Nutrition Articles

9 Foods that are Good for Your Gut

What to Eat for a Healthy Digestive System

Prebiotics: Food for Your Flora
Prebiotics are the "food" for the good bacteria that help them grow more strongly. A good prebiotic food substance:
  • does not digest in the stomach or small intestine
  • can be readily used by the bacteria once it reaches the large intestine and
  • can only be used by the good bacteria (not the harmful ones) 
While some prebiotics are found in familiar types of fiber; others are less common. However all types of prebiotics are non-digestible food ingredients that stimulate the growth of good bacteria.  

The scientific names that are often used to identify prebiotics (and that you might see on some food labels) include:
  • Inulin
  • Fructo-oligosaccharides (FOS)
  • Galacto-oligosaccharides (GOS)
  • Xylo-oligosaccharides
  • Polydextrose
  • Arabinogalactan
  • Polyols--laculose, lactitol 
Different combinations of these prebiotics occur naturally in many plant-based foods such as:
  • Leeks--Try cooking with leeks.
  • Asparagus--Discover new asparagus recipes.
  • Chicory--You can actually cook with this unusual root
  • Jersusalm artichokes--Also known as the sunchoke, this root veggie is delicious in many recipes.
  • Garlic--Discover why you should be adding more garlic to your cooking.
  • Artichokes
  • Bananas
  • Plums
  • Raisins
  • Onions--Lean more about what makes onions such a healthy vegetable.
  • Wheat
  • Whole grains--Discover easy ways to add more whole grains to your diet.
  • Oats--Find new ways to enjoy this healthy breakfast treat.
  • Honey--Learn why honey is a sweet choice you can feel good about.
  • Soybeans--Called edamame when they're young, these delicious beans are super versatile. 
It would take a large quantity of the above foods to exert a useful prebiotic effect in their natural state. Therefore, within today's food environment, a more realistic method involves fortifying popular foods with defined amounts of prebiotics. Inulin (a type of FOS) found in chicory root (the best natural source) has been found to be a very beneficial prebiotic. It is extracted from chicory root and added to foods and beverages, such as yogurts, cereals, breads, nutrition bars, ice-creams and frozen desserts, spreads, drinks and fortified water.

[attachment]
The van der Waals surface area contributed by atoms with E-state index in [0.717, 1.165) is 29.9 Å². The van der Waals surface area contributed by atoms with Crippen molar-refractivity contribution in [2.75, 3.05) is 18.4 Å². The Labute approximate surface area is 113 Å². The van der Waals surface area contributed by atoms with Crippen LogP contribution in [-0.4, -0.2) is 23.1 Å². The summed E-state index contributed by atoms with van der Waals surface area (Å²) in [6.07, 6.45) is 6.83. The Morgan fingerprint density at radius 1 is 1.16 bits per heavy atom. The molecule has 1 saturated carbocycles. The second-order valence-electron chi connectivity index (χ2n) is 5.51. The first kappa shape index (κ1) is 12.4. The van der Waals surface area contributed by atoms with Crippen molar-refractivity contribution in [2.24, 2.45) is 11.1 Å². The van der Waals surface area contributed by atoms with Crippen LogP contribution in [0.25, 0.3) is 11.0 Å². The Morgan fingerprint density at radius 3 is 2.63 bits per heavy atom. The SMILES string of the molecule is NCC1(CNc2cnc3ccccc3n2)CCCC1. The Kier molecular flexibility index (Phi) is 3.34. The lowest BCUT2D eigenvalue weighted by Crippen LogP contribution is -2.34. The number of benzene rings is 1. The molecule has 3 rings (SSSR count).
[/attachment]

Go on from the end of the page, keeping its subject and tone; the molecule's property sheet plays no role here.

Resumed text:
Although benefits associated with prebiotics and probiotics are favorable, researchers are cautious about drawing firm conclusions because benefits vary, depending on type and amount of probiotic and prebiotic consumed. More human studies need to be done to provide a better understanding of their direct effect on health. For now, consuming foods that add good bacteria to your body (with probiotics) and keeping those bacteria happy once they're there (with prebiotics) is a great way to obtain the health benefit.

This article has been reviewed and approved by Becky Hand, M.Ed., Licensed and Registered Dietitian. 
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About The Author

Megan Patrick Megan Patrick
Megan Lane Patrick has been a professional writer and editor for the past 16 years, and was a chronic dieter for at least 30. A combination of weight-loss surgery, mindful eating and daily exercise finally allowed her to maintain a weight loss of more than 100 pounds. When she's not lifting weights at the gym, you can find her walking shelter dogs as a volunteer for the SPCA.

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